7. Next, add the asynchronous initialization task:

    private async Task InitializeAsync()
    {
        AccessToken = await _identityServerClient.GetAccessTokenAsync();
    }
    

    As can be seen, this starts the process of retrieving the access token

  8. Finally, add an async method that ensures the service is initialized and then returns the AccessToken:

    public async Task<string> GetAccessTokenAsync()
    {
        await Initialization;
        if (Initialization.IsCompleted && Initialization.Status == TaskStatus.RanToCompletion)
        {
            return AccessToken;
        }
    
        throw new InvalidOperationException("AccessToken is unavailable");
    }
    

    This method provides the means for a consumer to ensure initialization has completed and then retrieve the access token. It first awaits the completion of the Initialization task, then checks to see if it RanToCompletion (i.e. was successful). If successful, the retrieved access token is returned, otherwise an exception is thrown.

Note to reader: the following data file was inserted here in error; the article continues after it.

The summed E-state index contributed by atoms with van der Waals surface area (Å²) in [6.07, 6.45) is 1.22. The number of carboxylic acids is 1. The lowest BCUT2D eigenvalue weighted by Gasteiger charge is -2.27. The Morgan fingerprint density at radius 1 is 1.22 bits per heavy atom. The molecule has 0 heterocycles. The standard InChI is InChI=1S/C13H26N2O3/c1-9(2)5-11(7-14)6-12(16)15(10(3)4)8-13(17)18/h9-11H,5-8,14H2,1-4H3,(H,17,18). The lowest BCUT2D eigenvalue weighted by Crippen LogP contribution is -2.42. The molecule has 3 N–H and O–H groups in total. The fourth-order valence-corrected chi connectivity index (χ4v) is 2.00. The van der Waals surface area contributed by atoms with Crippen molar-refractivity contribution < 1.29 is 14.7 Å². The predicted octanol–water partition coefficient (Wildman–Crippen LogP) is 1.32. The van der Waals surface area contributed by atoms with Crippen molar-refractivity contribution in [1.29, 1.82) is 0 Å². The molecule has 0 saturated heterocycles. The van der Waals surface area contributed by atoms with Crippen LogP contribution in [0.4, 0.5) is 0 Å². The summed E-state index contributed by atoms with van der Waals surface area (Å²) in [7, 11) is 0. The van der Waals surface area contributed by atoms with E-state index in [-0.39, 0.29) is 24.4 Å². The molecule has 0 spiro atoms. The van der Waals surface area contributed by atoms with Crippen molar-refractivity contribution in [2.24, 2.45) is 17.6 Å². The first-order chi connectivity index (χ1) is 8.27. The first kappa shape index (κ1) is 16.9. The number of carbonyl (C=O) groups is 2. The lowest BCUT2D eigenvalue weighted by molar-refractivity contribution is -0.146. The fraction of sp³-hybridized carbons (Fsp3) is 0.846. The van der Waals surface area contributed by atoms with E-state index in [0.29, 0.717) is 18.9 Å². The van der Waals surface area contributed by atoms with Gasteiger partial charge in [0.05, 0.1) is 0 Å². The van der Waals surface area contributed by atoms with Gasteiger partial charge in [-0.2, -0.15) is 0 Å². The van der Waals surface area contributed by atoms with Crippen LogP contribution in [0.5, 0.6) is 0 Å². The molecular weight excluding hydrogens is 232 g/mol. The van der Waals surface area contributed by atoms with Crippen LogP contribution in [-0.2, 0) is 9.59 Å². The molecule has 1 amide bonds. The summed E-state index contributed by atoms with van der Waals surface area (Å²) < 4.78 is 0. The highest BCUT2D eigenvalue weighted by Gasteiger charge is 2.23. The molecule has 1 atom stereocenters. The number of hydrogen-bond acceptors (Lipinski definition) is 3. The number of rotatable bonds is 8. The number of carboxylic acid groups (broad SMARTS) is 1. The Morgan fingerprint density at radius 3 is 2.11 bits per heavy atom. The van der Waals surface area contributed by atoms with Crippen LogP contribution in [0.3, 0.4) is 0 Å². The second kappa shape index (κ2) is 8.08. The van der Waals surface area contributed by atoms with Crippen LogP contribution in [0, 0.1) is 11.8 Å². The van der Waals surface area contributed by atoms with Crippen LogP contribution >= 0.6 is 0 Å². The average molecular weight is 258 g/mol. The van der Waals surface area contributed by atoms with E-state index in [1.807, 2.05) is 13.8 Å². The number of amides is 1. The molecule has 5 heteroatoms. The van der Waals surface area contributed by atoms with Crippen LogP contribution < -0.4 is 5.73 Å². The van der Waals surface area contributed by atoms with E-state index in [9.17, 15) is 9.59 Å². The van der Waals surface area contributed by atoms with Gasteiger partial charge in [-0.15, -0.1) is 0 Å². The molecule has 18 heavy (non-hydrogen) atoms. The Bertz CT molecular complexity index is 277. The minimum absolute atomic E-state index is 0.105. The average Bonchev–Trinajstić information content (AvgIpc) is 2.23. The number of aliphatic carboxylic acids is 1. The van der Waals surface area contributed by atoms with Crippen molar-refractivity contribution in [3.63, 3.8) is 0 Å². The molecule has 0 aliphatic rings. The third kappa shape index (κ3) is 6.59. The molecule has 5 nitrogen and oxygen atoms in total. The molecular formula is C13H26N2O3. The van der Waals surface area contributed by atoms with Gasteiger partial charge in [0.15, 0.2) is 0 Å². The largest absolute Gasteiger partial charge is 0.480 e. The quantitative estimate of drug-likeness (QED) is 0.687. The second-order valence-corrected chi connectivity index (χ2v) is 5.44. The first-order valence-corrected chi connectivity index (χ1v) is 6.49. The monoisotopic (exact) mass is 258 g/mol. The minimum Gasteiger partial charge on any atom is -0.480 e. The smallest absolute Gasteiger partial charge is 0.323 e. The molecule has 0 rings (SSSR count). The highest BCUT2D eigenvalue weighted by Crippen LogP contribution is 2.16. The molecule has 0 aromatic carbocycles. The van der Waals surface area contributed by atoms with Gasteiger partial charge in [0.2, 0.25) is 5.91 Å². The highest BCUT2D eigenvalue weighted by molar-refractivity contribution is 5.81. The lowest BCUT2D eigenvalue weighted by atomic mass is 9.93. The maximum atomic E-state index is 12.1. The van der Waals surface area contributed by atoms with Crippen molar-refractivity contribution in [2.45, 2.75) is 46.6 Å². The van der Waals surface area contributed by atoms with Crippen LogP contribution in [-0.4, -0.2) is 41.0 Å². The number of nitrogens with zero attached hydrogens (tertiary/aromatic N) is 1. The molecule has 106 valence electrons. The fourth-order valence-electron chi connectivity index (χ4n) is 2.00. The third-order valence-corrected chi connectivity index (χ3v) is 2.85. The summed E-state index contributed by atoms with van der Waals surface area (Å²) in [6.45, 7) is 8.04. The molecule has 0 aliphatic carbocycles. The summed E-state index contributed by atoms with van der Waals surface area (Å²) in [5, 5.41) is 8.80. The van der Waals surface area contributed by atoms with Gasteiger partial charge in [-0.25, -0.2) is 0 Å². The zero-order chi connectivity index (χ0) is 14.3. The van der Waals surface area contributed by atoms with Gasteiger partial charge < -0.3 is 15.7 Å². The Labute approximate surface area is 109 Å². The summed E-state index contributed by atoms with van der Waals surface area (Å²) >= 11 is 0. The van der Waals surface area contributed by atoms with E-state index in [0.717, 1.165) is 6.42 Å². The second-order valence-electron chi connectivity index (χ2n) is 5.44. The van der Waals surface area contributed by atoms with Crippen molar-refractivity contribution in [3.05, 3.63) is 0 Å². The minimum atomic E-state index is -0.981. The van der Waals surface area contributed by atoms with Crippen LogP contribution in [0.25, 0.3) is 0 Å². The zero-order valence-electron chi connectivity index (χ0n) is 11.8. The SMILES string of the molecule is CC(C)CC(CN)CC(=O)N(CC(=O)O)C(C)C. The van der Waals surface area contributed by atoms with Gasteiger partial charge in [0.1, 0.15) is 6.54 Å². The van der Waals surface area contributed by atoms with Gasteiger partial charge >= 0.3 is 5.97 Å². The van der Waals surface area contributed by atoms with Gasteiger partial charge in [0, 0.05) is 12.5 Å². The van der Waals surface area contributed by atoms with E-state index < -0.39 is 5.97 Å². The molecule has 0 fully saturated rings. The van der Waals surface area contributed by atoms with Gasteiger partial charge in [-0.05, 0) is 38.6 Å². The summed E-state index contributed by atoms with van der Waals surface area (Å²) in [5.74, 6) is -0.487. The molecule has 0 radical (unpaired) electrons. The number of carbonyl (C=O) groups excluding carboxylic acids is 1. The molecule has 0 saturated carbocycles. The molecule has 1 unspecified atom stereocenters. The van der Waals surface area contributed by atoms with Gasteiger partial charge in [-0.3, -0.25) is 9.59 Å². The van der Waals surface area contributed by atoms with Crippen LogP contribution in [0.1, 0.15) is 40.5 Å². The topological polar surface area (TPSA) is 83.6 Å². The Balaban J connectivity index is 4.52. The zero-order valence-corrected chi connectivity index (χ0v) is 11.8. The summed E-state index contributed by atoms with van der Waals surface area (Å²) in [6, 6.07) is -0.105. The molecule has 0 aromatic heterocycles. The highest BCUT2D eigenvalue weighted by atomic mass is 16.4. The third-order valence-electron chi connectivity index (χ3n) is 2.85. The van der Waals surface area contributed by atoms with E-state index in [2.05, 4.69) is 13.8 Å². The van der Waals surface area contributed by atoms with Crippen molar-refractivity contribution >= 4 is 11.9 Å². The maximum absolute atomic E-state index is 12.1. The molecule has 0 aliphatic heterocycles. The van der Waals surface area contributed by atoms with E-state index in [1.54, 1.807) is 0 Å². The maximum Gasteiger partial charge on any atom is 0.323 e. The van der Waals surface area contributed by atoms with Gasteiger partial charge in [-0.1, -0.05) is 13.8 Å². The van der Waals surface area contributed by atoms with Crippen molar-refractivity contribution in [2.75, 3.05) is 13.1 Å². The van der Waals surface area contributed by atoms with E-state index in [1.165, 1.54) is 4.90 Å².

Here is an example of the usage:

    var api = new IdentityApi("https://localhost:6001", await TokenService.Instance.GetAccessTokenAsync());
    

The next task will discuss an approach to initializing the service.

TokenService initialization

As the TokenService utilizes asynchronous initialization, there is an advantage to starting the initialization process as early as feasible in the application lifecycle. An example would be adding it to the App.xaml.cs OnLaunched method, as shown below:

protected override void OnLaunched(LaunchActivatedEventArgs e)
{
    // start helpers
    var tokenTask = TokenService.Instance;
    tokenTask.Initialization.ContinueWith(
        async ct =>
        {
            this.Log().LogCritical($"Unable to initialize token service - {ct.Exception.Message}");
            await ErrorDialogHelper.ShowFatalErrorAsync<FatalErrorPage>("FatalErrorTitle", "FatalInitializeError");
        },
        TaskContinuationOptions.OnlyOnFaulted);

Notice the use of the ContinueWith method that logs an error and displays the fatal error dialog should the initialization fail.

In the next task, the token service will be leveraged within the identity service.

Next unit: Implementing an identity service client